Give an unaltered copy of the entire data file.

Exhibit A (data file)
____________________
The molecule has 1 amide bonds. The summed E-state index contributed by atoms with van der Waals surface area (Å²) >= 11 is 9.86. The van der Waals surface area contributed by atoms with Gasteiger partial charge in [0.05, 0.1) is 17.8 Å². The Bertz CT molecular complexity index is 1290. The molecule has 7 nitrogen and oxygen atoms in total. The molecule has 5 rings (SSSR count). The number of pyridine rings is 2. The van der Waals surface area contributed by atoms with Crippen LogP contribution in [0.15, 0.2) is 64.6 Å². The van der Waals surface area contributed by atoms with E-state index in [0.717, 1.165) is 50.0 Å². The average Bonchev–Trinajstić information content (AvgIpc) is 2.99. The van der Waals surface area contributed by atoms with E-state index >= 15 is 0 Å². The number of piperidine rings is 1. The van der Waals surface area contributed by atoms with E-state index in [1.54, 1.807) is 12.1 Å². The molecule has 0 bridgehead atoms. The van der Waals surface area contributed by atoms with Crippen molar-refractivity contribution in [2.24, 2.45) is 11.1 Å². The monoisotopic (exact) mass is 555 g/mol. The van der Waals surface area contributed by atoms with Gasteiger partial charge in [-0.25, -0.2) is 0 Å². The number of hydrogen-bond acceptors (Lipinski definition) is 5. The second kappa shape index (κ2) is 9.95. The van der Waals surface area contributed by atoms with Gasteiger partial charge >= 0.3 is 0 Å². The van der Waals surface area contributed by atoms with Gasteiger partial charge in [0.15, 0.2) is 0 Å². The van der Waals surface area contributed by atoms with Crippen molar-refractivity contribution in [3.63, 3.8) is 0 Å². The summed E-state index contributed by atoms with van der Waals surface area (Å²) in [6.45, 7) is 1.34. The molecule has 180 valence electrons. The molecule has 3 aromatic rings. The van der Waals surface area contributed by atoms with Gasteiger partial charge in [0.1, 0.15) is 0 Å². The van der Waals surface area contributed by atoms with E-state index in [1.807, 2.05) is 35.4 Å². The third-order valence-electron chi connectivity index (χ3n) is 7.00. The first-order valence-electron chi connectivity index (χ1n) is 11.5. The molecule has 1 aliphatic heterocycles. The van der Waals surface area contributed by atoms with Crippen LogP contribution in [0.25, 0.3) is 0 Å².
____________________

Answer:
The molecule has 1 amide bonds. The summed E-state index contributed by atoms with van der Waals surface area (Å²) >= 11 is 9.86. The van der Waals surface area contributed by atoms with Gasteiger partial charge in [0.05, 0.1) is 17.8 Å². The Bertz CT molecular complexity index is 1290. The molecule has 7 nitrogen and oxygen atoms in total. The molecule has 5 rings (SSSR count). The number of pyridine rings is 2. The van der Waals surface area contributed by atoms with Crippen LogP contribution in [0.15, 0.2) is 64.6 Å². The van der Waals surface area contributed by atoms with E-state index in [0.717, 1.165) is 50.0 Å². The average Bonchev–Trinajstić information content (AvgIpc) is 2.99. The van der Waals surface area contributed by atoms with E-state index >= 15 is 0 Å². The number of piperidine rings is 1. The van der Waals surface area contributed by atoms with E-state index in [1.54, 1.807) is 12.1 Å². The molecule has 0 bridgehead atoms. The van der Waals surface area contributed by atoms with Crippen molar-refractivity contribution in [2.24, 2.45) is 11.1 Å². The monoisotopic (exact) mass is 555 g/mol. The van der Waals surface area contributed by atoms with Gasteiger partial charge in [-0.25, -0.2) is 0 Å². The number of hydrogen-bond acceptors (Lipinski definition) is 5. The second kappa shape index (κ2) is 9.95. The van der Waals surface area contributed by atoms with Gasteiger partial charge >= 0.3 is 0 Å². The van der Waals surface area contributed by atoms with Gasteiger partial charge in [0.15, 0.2) is 0 Å². The van der Waals surface area contributed by atoms with Crippen molar-refractivity contribution in [3.63, 3.8) is 0 Å². The summed E-state index contributed by atoms with van der Waals surface area (Å²) in [6.45, 7) is 1.34. The molecule has 180 valence electrons. The molecule has 3 aromatic rings. The van der Waals surface area contributed by atoms with Gasteiger partial charge in [0.1, 0.15) is 0 Å². The van der Waals surface area contributed by atoms with E-state index in [1.807, 2.05) is 35.4 Å². The third-order valence-electron chi connectivity index (χ3n) is 7.00. The first-order valence-electron chi connectivity index (χ1n) is 11.5. The molecule has 1 aliphatic heterocycles. The van der Waals surface area contributed by atoms with Crippen LogP contribution in [0.25, 0.3) is 0 Å².